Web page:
Cert C

Cert C Standards

Introduction

The SEI CERT C Coding Standard provides rules for secure coding in the C programming language. The goal of these rules and recommendations is to develop safe, reliable, and secure systems, for example by eliminating undefined behaviors that can lead to undefined program behaviors and exploitable vulnerabilities. Conformance to the coding rules defined in this standard are necessary (but not sufficient) to ensure the safety, reliability, and security of software systems developed in the C programming language

To learn Cert C Standards, you can print this SEI CERT C Coding Standard pdf by Carnegie Mellon University

36 Cert C++ standards

2 Preprocessor (PRE), 4 Declarations and Initialization, 12 Expressions(Exp), 2 Floating Point (FLP), 3 Array (ARR), 2 Characters and Strings (STR), 2 Memory Management (MEM), 2 Input/Output (FIO), 1 Environment (ENV), 1 Signals (SIG), 1 Error Handling (ERR), 1 Concurrency (CON), 2 Miscellaneous (MSC).

Preprocessor (PRE)

  • PRE30-C: Do not create a universal character name through concatenation: The C Standard supports universal character names that may be used in identifiers, character constants, and string literals to designate characters that are not in the basic character set. The universal character name \Unnnnnnnn designates the character whose 8-digit short identifier (as specified by ISO/IEC 10646) is nnnnnnnn. Similarly, the universal character name \unnnn designates the character whose 4-digit short identifier is nnnn (and whose 8-digit short identifier is 0000nnnn). The C Standard, 5.1.1.2, paragraph 4 [ISO/IEC 9899:2011], says If a character sequence that matches the syntax of a universal character name is produced by token concatenation (6.10.3.3), the behavior is undefined. In general, avoid universal character names in identifiers unless absolutely necessary.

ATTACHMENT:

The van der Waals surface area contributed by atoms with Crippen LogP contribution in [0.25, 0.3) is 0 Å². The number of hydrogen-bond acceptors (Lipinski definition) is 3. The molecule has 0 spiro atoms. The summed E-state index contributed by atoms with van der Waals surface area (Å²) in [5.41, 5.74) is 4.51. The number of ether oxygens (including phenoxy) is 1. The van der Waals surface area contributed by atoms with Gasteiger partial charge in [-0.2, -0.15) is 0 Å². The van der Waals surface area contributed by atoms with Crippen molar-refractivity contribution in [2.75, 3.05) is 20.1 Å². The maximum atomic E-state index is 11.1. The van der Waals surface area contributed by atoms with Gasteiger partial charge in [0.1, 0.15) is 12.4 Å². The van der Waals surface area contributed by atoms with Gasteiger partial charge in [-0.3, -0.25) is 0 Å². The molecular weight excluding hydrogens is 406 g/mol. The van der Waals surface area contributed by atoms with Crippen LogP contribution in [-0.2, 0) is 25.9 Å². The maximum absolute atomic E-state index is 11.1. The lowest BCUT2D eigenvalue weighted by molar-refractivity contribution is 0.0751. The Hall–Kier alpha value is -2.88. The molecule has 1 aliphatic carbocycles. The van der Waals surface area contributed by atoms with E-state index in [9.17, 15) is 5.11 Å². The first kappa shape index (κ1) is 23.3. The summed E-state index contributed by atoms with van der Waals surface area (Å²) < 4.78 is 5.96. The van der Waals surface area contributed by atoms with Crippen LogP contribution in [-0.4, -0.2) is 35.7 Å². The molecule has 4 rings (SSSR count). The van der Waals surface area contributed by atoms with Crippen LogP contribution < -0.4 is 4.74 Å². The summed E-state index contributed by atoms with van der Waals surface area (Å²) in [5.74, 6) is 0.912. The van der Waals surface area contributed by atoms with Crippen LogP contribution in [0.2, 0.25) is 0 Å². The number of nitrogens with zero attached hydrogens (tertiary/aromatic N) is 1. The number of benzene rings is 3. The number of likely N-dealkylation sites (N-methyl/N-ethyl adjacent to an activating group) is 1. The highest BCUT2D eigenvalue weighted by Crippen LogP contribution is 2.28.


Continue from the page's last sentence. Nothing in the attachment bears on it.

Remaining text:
This coding standard is computed with the following query:

    warnif count > 0 from issue in ImportedIssues where issue.ToolName=="Clang" && issue.Type=="warn_ucn_escape_incomplete" 
    select new { issue, issue.FilePath, Line = issue.BeginLine ,
         
    Debt = 10.ToMinutes().ToDebt(),
         
    Severity =Severity.High
        
    }

  • PRE31-C: Avoid side effects in arguments to unsafe macros: An unsafe function-like macro is one whose expansion results in evaluating one of its parameters more than once or not at all. Never invoke an unsafe macro with arguments containing an assignment, increment, decrement, volatile access, input/output, or other expressions with side effects (including function calls, which may cause side effects).

    This coding standard is computed with the following query:

    warnif count > 0 from issue in ImportedIssues where issue.ToolName=="Clang-Tidy" && issue.Type=="bugprone-macro-repeated-side-effects" 
    select new { issue, issue.FilePath, Line = issue.BeginLine ,
         
    Debt = 10.ToMinutes().ToDebt(),
         
    Severity =Severity.High